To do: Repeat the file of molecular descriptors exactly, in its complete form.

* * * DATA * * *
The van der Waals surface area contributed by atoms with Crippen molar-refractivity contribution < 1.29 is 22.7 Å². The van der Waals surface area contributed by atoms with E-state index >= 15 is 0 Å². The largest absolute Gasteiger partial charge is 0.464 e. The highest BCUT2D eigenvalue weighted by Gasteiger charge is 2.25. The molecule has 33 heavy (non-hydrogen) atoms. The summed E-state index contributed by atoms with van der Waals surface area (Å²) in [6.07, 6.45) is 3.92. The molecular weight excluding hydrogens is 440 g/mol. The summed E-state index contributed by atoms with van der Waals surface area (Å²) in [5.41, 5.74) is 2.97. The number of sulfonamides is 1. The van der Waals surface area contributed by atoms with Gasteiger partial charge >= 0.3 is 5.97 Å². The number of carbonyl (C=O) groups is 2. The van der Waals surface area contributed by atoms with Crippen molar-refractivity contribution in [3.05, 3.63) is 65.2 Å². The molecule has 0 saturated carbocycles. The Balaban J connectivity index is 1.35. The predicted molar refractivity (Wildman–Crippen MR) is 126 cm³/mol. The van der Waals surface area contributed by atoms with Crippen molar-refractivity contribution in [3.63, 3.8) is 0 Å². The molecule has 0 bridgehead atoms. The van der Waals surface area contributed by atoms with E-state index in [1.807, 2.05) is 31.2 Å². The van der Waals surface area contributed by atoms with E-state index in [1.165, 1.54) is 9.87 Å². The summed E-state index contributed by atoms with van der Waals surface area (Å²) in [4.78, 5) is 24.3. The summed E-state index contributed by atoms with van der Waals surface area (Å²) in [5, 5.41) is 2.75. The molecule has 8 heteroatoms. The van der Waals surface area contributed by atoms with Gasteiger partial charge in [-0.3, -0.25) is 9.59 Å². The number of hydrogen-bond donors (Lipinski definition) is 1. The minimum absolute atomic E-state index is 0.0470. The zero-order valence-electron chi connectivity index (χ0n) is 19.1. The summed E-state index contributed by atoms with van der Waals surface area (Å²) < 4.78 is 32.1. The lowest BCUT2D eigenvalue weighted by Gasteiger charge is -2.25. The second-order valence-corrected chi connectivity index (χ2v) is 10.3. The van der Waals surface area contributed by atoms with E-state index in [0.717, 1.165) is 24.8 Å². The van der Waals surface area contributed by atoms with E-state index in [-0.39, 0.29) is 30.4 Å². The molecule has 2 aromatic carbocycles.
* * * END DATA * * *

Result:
The van der Waals surface area contributed by atoms with Crippen molar-refractivity contribution < 1.29 is 22.7 Å². The van der Waals surface area contributed by atoms with E-state index >= 15 is 0 Å². The largest absolute Gasteiger partial charge is 0.464 e. The highest BCUT2D eigenvalue weighted by Gasteiger charge is 2.25. The molecule has 33 heavy (non-hydrogen) atoms. The summed E-state index contributed by atoms with van der Waals surface area (Å²) in [6.07, 6.45) is 3.92. The molecular weight excluding hydrogens is 440 g/mol. The summed E-state index contributed by atoms with van der Waals surface area (Å²) in [5.41, 5.74) is 2.97. The number of sulfonamides is 1. The van der Waals surface area contributed by atoms with Gasteiger partial charge >= 0.3 is 5.97 Å². The number of carbonyl (C=O) groups is 2. The van der Waals surface area contributed by atoms with Crippen molar-refractivity contribution in [3.05, 3.63) is 65.2 Å². The molecule has 0 saturated carbocycles. The Balaban J connectivity index is 1.35. The predicted molar refractivity (Wildman–Crippen MR) is 126 cm³/mol. The van der Waals surface area contributed by atoms with Crippen molar-refractivity contribution in [3.63, 3.8) is 0 Å². The molecule has 0 bridgehead atoms. The van der Waals surface area contributed by atoms with E-state index in [1.807, 2.05) is 31.2 Å². The van der Waals surface area contributed by atoms with E-state index in [1.165, 1.54) is 9.87 Å². The summed E-state index contributed by atoms with van der Waals surface area (Å²) in [4.78, 5) is 24.3. The summed E-state index contributed by atoms with van der Waals surface area (Å²) in [5, 5.41) is 2.75. The molecule has 8 heteroatoms. The van der Waals surface area contributed by atoms with Gasteiger partial charge in [-0.3, -0.25) is 9.59 Å². The number of hydrogen-bond donors (Lipinski definition) is 1. The minimum absolute atomic E-state index is 0.0470. The zero-order valence-electron chi connectivity index (χ0n) is 19.1. The summed E-state index contributed by atoms with van der Waals surface area (Å²) < 4.78 is 32.1. The lowest BCUT2D eigenvalue weighted by Gasteiger charge is -2.25. The second-order valence-corrected chi connectivity index (χ2v) is 10.3. The van der Waals surface area contributed by atoms with E-state index in [0.717, 1.165) is 24.8 Å². The van der Waals surface area contributed by atoms with E-state index in [-0.39, 0.29) is 30.4 Å². The molecule has 2 aromatic carbocycles.